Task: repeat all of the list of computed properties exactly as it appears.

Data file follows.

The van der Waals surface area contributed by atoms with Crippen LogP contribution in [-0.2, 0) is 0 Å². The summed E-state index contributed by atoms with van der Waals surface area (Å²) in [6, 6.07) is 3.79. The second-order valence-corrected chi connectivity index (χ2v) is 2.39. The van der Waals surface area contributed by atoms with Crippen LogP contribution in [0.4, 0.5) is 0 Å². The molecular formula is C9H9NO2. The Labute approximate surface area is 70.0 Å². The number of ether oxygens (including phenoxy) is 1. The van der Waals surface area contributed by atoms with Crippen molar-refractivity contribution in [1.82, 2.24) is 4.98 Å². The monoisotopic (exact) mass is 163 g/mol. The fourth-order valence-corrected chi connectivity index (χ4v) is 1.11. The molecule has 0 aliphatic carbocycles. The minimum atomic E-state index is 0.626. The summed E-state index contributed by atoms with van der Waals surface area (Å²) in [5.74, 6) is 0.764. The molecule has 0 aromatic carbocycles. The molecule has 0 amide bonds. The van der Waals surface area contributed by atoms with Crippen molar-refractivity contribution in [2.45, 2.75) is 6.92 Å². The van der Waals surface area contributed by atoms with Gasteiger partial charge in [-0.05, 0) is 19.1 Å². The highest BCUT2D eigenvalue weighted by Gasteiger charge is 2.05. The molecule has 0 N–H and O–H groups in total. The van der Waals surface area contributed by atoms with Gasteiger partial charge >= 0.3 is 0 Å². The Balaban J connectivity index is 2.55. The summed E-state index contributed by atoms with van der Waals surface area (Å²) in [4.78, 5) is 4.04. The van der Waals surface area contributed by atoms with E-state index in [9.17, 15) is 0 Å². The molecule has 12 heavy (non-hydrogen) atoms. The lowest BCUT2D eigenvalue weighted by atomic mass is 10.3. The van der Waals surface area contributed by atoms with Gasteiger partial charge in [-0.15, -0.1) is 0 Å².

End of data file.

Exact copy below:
The van der Waals surface area contributed by atoms with Crippen LogP contribution in [-0.2, 0) is 0 Å². The summed E-state index contributed by atoms with van der Waals surface area (Å²) in [6, 6.07) is 3.79. The second-order valence-corrected chi connectivity index (χ2v) is 2.39. The van der Waals surface area contributed by atoms with Crippen LogP contribution in [0.4, 0.5) is 0 Å². The molecular formula is C9H9NO2. The Labute approximate surface area is 70.0 Å². The number of ether oxygens (including phenoxy) is 1. The van der Waals surface area contributed by atoms with Crippen molar-refractivity contribution in [1.82, 2.24) is 4.98 Å². The monoisotopic (exact) mass is 163 g/mol. The fourth-order valence-corrected chi connectivity index (χ4v) is 1.11. The molecule has 0 aliphatic carbocycles. The minimum atomic E-state index is 0.626. The summed E-state index contributed by atoms with van der Waals surface area (Å²) in [5.74, 6) is 0.764. The molecule has 0 aromatic carbocycles. The molecule has 0 amide bonds. The van der Waals surface area contributed by atoms with Crippen molar-refractivity contribution in [2.45, 2.75) is 6.92 Å². The van der Waals surface area contributed by atoms with Gasteiger partial charge in [-0.05, 0) is 19.1 Å². The highest BCUT2D eigenvalue weighted by Gasteiger charge is 2.05. The molecule has 0 N–H and O–H groups in total. The van der Waals surface area contributed by atoms with Gasteiger partial charge >= 0.3 is 0 Å². The Balaban J connectivity index is 2.55. The summed E-state index contributed by atoms with van der Waals surface area (Å²) in [4.78, 5) is 4.04. The van der Waals surface area contributed by atoms with E-state index in [9.17, 15) is 0 Å². The molecule has 12 heavy (non-hydrogen) atoms. The lowest BCUT2D eigenvalue weighted by atomic mass is 10.3. The van der Waals surface area contributed by atoms with Gasteiger partial charge in [-0.15, -0.1) is 0 Å².